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A Virginia import falls for Buffalo

Matthew Kraemer will never forget the first piece he conducted at Kleinhans Music Hall. It was Richard Strauss' romantic tone poem "Don Juan."

"Giving the downbeat, so much sound came out at me that it startled me," he laughs. "I wasn't used to that immediacy."

By Saturday, the 32-year-old Kraemer will have become more accustomed to Kleinhans' startling acoustics. He is the BPO's new associate conductor, a job he was encouraged to apply for by JoAnn Falletta.

The two have worked together for the past two years at the Virginia Symphony, where Kraemer has been the assistant conductor. And Falletta shrewdly noticed that inside of him was a Buffalonian struggling to get out.

"He told me from the beginning, 'I really want to live in Buffalo,' " she says. "He did a concert here. It just seemed like a good fit."

Kraemer admits that, even while working down South, he always carried a torch for our town. "I never threw away my ice scraper," he laughs.

One big reason Kraemer likes it here is that Buffalo is not far from Akron, Ohio, the hometown of his wife, Megan. But perhaps it goes deeper than that.

He has a down-to-earth background. He grew up in Indiana, where his father was in the business of manufacturing disc grinders and abrasives. One brother followed in the father's footsteps. But another brother also went into the arts too: Joseph Kraemer, the conductor mentions, currently heads up the production company of actors Martin and Charlie Sheen.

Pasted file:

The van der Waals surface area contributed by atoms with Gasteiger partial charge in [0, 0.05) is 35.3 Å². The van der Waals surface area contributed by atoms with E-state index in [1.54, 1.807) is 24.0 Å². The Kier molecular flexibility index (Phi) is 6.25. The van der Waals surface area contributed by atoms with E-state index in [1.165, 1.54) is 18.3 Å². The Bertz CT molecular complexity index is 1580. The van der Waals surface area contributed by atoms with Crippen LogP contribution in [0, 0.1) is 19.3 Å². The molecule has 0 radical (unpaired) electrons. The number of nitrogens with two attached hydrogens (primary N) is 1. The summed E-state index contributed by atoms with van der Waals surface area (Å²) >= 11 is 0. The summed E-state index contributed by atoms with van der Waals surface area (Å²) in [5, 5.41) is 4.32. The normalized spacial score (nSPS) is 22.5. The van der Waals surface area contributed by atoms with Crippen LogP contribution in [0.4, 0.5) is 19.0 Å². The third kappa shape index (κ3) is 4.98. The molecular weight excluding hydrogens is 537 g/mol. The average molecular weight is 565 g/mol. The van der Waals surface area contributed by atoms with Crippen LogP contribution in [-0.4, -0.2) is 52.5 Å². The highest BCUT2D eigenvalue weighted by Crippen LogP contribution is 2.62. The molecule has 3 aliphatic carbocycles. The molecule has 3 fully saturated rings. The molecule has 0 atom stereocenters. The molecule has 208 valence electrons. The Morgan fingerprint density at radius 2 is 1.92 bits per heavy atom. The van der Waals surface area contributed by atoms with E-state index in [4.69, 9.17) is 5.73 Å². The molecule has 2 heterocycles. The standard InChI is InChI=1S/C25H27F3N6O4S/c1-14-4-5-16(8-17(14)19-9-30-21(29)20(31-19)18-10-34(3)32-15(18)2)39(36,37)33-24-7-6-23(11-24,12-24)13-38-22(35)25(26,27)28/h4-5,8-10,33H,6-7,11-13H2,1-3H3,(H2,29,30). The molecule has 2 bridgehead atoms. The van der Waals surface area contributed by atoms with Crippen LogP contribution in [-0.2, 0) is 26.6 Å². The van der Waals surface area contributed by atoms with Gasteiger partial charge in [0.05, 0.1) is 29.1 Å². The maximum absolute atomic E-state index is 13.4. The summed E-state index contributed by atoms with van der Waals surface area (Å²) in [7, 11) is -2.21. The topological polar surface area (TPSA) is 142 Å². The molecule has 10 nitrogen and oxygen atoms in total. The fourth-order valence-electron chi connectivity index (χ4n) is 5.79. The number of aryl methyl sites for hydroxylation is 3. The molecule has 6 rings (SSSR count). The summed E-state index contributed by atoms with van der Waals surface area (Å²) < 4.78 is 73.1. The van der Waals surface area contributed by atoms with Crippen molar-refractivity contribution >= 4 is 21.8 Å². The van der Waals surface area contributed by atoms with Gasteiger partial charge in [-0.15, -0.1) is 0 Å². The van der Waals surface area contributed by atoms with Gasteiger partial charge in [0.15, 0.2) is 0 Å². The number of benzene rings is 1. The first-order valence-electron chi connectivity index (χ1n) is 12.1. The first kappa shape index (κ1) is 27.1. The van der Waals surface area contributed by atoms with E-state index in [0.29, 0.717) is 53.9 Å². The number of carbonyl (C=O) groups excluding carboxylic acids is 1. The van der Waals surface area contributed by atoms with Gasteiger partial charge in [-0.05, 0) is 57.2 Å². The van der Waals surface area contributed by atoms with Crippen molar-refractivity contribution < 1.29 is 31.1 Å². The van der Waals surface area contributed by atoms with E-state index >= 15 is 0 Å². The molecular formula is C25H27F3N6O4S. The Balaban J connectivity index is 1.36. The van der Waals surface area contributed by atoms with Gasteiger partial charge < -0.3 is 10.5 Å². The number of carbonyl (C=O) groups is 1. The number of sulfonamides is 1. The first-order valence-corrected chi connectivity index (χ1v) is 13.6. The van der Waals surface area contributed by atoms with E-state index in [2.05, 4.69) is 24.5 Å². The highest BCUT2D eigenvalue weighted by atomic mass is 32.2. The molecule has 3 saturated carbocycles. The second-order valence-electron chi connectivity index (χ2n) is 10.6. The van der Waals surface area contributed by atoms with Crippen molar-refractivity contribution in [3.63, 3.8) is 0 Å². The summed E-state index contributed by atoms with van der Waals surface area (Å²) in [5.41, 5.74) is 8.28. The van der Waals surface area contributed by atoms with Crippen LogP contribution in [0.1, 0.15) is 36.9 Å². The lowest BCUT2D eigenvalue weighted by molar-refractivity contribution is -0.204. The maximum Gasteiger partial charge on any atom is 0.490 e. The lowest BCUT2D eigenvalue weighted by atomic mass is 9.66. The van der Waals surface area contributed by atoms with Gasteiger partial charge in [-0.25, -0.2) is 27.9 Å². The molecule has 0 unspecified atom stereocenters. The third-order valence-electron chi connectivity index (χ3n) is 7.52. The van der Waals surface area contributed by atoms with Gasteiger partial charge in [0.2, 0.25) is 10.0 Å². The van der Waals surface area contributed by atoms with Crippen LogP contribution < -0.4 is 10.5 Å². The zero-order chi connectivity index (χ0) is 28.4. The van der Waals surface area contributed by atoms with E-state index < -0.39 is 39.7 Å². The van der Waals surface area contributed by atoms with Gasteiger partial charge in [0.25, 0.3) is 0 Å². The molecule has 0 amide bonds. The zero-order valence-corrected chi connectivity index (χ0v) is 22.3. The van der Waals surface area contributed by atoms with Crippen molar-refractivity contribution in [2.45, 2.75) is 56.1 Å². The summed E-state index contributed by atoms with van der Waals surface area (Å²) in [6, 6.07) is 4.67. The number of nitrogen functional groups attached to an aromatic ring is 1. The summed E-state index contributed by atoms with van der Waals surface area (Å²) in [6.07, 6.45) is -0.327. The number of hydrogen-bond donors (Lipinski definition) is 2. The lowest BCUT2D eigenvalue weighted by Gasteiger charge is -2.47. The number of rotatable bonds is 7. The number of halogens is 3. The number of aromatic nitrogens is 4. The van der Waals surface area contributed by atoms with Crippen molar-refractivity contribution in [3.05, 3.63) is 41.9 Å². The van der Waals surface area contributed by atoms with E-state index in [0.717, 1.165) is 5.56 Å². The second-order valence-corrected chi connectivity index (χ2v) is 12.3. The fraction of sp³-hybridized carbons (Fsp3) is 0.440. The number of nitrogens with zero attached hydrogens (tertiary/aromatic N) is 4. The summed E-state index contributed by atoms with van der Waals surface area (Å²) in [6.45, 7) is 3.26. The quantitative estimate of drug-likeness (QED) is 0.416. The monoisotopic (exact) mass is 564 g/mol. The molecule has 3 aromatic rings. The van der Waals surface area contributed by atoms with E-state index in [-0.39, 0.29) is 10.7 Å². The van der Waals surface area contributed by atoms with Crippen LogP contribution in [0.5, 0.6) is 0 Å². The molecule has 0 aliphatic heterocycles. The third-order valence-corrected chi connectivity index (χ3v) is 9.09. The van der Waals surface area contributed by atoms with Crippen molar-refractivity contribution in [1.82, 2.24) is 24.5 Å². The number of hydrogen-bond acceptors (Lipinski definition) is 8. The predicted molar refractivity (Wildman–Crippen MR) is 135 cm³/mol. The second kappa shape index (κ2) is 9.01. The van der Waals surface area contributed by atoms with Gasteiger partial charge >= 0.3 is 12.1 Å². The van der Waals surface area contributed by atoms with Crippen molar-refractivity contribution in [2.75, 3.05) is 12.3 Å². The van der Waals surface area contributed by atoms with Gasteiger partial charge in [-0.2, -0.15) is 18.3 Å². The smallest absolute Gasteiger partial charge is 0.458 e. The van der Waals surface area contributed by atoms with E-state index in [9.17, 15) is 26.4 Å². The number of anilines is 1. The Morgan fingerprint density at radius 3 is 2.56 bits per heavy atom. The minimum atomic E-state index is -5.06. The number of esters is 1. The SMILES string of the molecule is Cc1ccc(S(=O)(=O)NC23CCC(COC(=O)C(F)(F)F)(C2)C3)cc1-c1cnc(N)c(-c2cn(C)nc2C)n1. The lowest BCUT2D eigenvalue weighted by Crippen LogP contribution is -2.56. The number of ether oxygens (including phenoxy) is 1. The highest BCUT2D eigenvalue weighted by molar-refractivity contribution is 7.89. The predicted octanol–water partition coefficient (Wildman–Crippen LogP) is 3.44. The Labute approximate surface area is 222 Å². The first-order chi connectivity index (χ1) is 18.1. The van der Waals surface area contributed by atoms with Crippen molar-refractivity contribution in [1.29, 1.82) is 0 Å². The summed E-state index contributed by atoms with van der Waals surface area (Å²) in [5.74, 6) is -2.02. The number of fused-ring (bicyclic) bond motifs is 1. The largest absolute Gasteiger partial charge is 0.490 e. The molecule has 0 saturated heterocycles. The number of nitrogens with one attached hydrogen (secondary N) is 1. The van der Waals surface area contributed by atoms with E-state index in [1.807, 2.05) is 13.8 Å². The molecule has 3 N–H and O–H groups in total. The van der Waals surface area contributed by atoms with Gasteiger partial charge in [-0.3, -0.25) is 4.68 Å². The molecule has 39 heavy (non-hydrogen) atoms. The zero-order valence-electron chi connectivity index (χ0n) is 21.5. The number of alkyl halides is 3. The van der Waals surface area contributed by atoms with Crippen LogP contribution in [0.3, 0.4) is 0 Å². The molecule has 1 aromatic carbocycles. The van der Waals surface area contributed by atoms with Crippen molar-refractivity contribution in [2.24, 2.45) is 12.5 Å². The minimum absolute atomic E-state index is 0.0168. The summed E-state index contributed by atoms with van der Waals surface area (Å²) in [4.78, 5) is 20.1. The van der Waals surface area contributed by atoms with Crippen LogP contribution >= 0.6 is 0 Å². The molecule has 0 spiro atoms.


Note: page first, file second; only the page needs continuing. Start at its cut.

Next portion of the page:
Like Buffalo, Kraemer strikes a balance between sophistication and grit. He is crazy about music -- the Czech composer Janacek is a special fixation -- but he also loves football and plans to get into hockey. "I hear this is a hockey town," he says.

Kraemer's musical odyssey began when he was in fifth grade when his older brother, Joseph, brought him home a violin and signed him up with private lessons. At 15, he was seriously bitten by the music bug.

"I started listening to the music I was playing," he says.

He found his future as a conductor in college at Butler University. "I was studying violin, but I wasn't sure I wanted to be a violinist. I was studying philosophy. I kind of fell into conducting."

In 2006, Kraemer received the Herbert von Karajan Conducting Fellowship and spent the summer with the Vienna Philharmonic at the Salzburg Festival, observing and conferring with conductors including Riccardo Muti, Nicholas Harnoncourt and Simon Rattle. Vistas opened up to him. "The last three Mozart symphonies, I always thought I knew them pretty well, but all of a sudden it was as if the music had been written yesterday," he says.

Kraemer will be conducting Classical, Pops and Family concerts, as well as education concerts and concerts out in the community. Like Young, he is anticipating that Buffalo will help him develop the skills he needs to navigate the modern musical world.

"It's not the same market as it was," he says. "To be an orchestra director requires me to wear many hats. You learn how to interact with a professional orchestra, how to engage. You learn from experience and trial and error. You learn to adapt."

"You'll never be everything. Who has everything? But it's all about constant study. There is so much room for self-improvement."


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